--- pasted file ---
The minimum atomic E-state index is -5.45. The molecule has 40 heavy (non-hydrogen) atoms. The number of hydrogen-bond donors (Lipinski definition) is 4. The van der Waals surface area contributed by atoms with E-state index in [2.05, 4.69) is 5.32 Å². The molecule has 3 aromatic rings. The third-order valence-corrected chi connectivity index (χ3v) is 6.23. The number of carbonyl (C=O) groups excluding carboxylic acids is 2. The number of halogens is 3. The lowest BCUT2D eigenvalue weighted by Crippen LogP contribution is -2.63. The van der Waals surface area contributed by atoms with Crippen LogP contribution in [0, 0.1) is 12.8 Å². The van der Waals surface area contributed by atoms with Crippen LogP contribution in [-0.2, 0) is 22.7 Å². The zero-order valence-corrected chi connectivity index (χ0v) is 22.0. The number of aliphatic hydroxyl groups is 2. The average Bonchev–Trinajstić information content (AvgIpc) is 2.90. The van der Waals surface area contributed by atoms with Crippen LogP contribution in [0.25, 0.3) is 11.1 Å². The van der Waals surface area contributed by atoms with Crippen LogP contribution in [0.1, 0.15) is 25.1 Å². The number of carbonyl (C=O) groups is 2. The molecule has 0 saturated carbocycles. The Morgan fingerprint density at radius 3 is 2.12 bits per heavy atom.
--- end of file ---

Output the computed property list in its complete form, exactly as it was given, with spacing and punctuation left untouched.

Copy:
The minimum atomic E-state index is -5.45. The molecule has 40 heavy (non-hydrogen) atoms. The number of hydrogen-bond donors (Lipinski definition) is 4. The van der Waals surface area contributed by atoms with E-state index in [2.05, 4.69) is 5.32 Å². The molecule has 3 aromatic rings. The third-order valence-corrected chi connectivity index (χ3v) is 6.23. The number of carbonyl (C=O) groups excluding carboxylic acids is 2. The number of halogens is 3. The lowest BCUT2D eigenvalue weighted by Crippen LogP contribution is -2.63. The van der Waals surface area contributed by atoms with Crippen LogP contribution in [0, 0.1) is 12.8 Å². The van der Waals surface area contributed by atoms with Crippen LogP contribution in [-0.2, 0) is 22.7 Å². The zero-order valence-corrected chi connectivity index (χ0v) is 22.0. The number of aliphatic hydroxyl groups is 2. The average Bonchev–Trinajstić information content (AvgIpc) is 2.90. The van der Waals surface area contributed by atoms with Crippen LogP contribution in [0.25, 0.3) is 11.1 Å². The van der Waals surface area contributed by atoms with Crippen LogP contribution in [0.1, 0.15) is 25.1 Å². The number of carbonyl (C=O) groups is 2. The molecule has 0 saturated carbocycles. The Morgan fingerprint density at radius 3 is 2.12 bits per heavy atom.